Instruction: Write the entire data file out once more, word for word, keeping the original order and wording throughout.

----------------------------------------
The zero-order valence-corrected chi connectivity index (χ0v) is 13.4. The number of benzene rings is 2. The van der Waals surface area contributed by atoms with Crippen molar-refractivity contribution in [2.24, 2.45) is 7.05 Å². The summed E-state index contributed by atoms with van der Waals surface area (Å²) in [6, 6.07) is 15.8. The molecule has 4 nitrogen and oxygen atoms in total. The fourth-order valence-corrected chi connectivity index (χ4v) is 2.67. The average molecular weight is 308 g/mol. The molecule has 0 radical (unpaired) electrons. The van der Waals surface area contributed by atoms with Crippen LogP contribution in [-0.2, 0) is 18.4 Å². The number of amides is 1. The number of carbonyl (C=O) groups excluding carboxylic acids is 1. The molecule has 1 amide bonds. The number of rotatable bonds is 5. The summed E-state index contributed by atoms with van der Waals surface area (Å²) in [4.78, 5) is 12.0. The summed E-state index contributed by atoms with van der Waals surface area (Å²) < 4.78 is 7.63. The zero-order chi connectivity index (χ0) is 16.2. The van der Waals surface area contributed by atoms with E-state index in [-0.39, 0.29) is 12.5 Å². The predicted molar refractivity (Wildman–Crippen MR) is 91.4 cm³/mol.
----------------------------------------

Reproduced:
The zero-order valence-corrected chi connectivity index (χ0v) is 13.4. The number of benzene rings is 2. The van der Waals surface area contributed by atoms with Crippen molar-refractivity contribution in [2.24, 2.45) is 7.05 Å². The summed E-state index contributed by atoms with van der Waals surface area (Å²) in [6, 6.07) is 15.8. The molecule has 4 nitrogen and oxygen atoms in total. The fourth-order valence-corrected chi connectivity index (χ4v) is 2.67. The average molecular weight is 308 g/mol. The molecule has 0 radical (unpaired) electrons. The van der Waals surface area contributed by atoms with Crippen LogP contribution in [-0.2, 0) is 18.4 Å². The number of amides is 1. The number of carbonyl (C=O) groups excluding carboxylic acids is 1. The molecule has 1 amide bonds. The number of rotatable bonds is 5. The summed E-state index contributed by atoms with van der Waals surface area (Å²) in [4.78, 5) is 12.0. The summed E-state index contributed by atoms with van der Waals surface area (Å²) < 4.78 is 7.63. The zero-order chi connectivity index (χ0) is 16.2. The van der Waals surface area contributed by atoms with E-state index in [-0.39, 0.29) is 12.5 Å². The predicted molar refractivity (Wildman–Crippen MR) is 91.4 cm³/mol.